Classic Apple Pie

Classic Apple Pie

It’s a classic for a reason. While there certainly are times to try a light lemon meringue or a decadent French silk, autumn is the time for apple pie to step into the spotlight and remind us why it’s the OG pastry for just about everyone.

As great as apple pie is, we’ve got a few brain waves from the geniuses in our test kitchen that will make it even better. First is the addition of ground ginger to the traditional spice blend of cinnamon and nutmeg. Ginger is such a warm spice that just a little bit significantly amps up the flavor, without calling attention to itself. (We’ll leave it up to you how to answer when people ask, “What’s your secret ingredient?”)

Second is to use two (or more!) kinds of apples to provide a balance of juiciness and firmness. Consider pairing Granny Smiths, which keep their shape well, with sweeter varieties like Honeycrisp or Haralson. Third? Mound your peeled and thinly sliced apples high above the crust because they’ll shrink as they bake — and layer them evenly, so they pack in tightly as they bake, and you don’t get any holes in the filling. And last but not least, don’t forget the salt! Even though it’s a small amount, just that quarter teaspoon helps elevate the sweetness of the finished dish.

Our tip: Say yes to ice cream. You can “a la mode” slices with the traditional vanilla, or expand your taste horizons with options like cinnamon, salted caramel, or even a scoop of pistachio.

Servings: 8 to 12


2 lb sweet apples, such as Honeycrisp, peeled, cored and thinly sliced

2 lb tart apples, such as Granny Smith, peeled, cored and thinly sliced

1 Tbsp lemon juice

⅓ cup granulated sugar

⅓ cup brown sugar

1 ½ tsp cinnamon

¼ tsp nutmeg

¼ tsp kosher salt

⅛ tsp ground ginger

3 Tbsp cornstarch

2 discs pie dough for 9” pie crusts

1 Tbsp heavy cream

1 tsp raw sugar


  1. Preheat the oven to 425°.

  2. In a large bowl, combine the apples, lemon juice, sugars, cinnamon, nutmeg, salt, ginger, and cornstarch. Mix until the apples are fully coated in the sugars and spices, and set aside.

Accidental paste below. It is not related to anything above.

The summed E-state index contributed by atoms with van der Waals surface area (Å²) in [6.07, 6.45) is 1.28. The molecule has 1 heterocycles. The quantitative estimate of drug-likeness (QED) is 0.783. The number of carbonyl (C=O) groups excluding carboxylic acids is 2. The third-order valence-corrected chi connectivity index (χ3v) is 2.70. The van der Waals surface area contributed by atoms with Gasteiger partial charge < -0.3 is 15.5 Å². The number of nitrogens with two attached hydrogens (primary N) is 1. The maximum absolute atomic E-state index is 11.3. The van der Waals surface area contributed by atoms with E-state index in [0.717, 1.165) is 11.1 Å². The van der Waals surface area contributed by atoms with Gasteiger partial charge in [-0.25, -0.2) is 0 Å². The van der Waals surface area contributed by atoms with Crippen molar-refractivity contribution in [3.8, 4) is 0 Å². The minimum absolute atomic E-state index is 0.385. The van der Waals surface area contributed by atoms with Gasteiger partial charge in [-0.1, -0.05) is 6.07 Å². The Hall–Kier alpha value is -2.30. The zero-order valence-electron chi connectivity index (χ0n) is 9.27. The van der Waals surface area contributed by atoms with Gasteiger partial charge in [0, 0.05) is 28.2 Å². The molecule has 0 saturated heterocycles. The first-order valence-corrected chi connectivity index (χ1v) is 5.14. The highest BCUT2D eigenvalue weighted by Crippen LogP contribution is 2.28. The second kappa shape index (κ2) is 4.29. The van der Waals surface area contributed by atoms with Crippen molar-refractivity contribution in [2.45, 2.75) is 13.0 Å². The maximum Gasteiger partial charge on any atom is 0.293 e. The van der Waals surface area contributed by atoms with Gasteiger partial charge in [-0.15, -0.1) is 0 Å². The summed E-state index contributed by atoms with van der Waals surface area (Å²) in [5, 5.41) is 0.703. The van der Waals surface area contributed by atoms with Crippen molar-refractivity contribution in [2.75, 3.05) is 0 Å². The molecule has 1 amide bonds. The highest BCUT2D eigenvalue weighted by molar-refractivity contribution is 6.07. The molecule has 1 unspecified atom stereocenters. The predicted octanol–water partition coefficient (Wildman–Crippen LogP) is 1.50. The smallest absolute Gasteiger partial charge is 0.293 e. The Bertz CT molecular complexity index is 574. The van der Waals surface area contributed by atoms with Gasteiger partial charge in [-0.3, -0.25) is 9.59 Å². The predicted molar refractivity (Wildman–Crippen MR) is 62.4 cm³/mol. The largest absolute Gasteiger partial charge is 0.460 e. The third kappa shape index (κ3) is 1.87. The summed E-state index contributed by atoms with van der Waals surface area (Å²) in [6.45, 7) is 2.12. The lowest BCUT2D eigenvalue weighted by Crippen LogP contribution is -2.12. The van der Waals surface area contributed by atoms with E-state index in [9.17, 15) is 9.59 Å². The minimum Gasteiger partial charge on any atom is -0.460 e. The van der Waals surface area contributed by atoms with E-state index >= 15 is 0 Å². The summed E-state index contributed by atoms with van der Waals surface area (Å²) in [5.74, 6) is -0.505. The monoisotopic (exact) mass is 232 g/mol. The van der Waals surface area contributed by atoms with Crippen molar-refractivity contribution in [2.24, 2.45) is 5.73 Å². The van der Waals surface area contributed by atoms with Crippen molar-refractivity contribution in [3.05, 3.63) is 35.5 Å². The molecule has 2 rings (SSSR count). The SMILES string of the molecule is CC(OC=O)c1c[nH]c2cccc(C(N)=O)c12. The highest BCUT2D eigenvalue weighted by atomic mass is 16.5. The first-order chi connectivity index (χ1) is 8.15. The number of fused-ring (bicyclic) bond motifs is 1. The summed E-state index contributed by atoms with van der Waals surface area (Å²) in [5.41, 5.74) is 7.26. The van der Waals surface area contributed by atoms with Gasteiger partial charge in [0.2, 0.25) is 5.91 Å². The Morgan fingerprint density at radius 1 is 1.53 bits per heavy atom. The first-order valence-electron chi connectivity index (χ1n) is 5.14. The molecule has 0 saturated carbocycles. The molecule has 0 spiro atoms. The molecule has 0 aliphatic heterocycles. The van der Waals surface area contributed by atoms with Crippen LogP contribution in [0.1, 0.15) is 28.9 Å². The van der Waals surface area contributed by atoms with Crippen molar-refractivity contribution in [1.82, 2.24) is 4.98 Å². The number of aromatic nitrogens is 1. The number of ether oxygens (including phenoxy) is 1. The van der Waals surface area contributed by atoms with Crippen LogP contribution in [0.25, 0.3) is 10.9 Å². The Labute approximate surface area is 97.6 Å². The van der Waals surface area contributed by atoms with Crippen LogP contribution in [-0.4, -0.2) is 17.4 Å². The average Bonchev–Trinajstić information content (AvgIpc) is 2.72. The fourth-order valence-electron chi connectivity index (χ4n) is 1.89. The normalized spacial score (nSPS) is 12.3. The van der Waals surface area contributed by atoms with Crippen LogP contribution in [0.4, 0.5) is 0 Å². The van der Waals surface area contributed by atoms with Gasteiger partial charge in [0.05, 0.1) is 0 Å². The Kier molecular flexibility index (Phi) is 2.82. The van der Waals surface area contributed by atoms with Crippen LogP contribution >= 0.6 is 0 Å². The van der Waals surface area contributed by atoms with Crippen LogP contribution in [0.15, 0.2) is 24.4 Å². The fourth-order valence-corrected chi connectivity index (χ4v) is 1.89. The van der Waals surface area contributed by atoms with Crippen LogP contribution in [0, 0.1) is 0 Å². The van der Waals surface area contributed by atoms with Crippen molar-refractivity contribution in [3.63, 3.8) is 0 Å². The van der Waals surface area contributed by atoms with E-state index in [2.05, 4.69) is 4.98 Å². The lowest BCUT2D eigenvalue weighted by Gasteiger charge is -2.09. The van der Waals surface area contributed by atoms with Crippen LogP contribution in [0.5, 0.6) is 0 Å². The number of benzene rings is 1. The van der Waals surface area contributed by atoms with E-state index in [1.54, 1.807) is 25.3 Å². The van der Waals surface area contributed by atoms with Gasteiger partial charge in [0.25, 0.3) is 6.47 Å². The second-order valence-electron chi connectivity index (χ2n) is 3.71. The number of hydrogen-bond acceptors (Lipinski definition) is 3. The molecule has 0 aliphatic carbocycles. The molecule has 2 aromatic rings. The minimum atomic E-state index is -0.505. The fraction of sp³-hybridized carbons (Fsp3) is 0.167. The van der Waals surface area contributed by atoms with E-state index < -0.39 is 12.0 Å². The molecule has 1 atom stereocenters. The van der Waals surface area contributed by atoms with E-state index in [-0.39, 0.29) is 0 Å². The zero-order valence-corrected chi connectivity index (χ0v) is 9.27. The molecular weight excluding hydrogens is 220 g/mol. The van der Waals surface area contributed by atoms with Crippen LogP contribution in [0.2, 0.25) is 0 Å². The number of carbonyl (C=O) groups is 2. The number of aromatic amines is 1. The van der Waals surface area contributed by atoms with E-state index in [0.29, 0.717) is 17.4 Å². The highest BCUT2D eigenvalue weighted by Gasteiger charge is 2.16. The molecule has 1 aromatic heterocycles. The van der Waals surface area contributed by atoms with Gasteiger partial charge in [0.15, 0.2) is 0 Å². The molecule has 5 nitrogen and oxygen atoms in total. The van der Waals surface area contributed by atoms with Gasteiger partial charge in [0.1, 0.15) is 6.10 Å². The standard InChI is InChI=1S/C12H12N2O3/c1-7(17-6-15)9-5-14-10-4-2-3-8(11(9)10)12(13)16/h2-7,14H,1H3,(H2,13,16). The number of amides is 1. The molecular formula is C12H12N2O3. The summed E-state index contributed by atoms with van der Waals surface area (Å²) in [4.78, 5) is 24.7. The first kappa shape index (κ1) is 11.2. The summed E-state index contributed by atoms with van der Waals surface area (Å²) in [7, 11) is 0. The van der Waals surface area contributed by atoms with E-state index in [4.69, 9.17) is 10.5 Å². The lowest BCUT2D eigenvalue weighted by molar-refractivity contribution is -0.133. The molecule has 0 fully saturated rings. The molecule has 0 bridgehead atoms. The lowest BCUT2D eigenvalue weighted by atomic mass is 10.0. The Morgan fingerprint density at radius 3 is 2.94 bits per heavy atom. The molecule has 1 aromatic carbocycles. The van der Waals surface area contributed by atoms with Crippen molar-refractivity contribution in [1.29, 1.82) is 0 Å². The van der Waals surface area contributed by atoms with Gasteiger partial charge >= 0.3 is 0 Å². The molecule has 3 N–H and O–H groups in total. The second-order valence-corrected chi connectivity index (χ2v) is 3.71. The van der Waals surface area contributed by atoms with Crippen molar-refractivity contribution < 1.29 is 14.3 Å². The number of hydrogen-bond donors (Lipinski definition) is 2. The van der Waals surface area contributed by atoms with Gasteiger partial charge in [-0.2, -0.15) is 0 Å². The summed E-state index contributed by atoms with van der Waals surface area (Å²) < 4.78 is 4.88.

3. Roll out 1 disc of the pie dough into a ¼”-thick 12” circle. Using a rolling pin, transfer the dough to a pie plate and then gently press it into the plate. Trim the uneven extra dough, letting about 1” hang over the edges of the plate. Place the pie plate in the freezer for 5 minutes to firm the dough.

  4. Remove the chilled dough from the freezer and transfer the apple filling into it, carefully fitting all of the apples in, and discarding the excess juices. The apples should fill up the pie tin completely and sit in a slight mound. They will shrink a little as they bake.

  5. Roll out the remaining disc of pie dough into a ¼”-thick 12” circle. Then, cut 1”-wide strips, and weave them into a tight lattice top.

  6. Press the ends of the dough strips into the bottom crust to create a seal, trimming off the ends of the dough strips. Fold the extra 1” of dough over the ends, and then flute the edges of the pie.

  7. Transfer the pie to the freezer for 10 minutes, or until the dough is firm. Brush the top of the pie with the heavy cream, and sprinkle the raw sugar on top.

  8. Bake the pie on a rimmed baking sheet for 15 minutes, then reduce the oven temperature to 350°. Continue baking for 25 to 30 minutes, or until the outer edges are golden brown.

  9. Place aluminum foil around the edges to protect them from getting too brown, and continue baking for another 15 to 20 minutes, or until the pie is golden brown and the filling is bubbling.

  10. Let the pie cool for 10 minutes before slicing. Wrap the pie in plastic wrap and store it in the fridge for up to 5 days.

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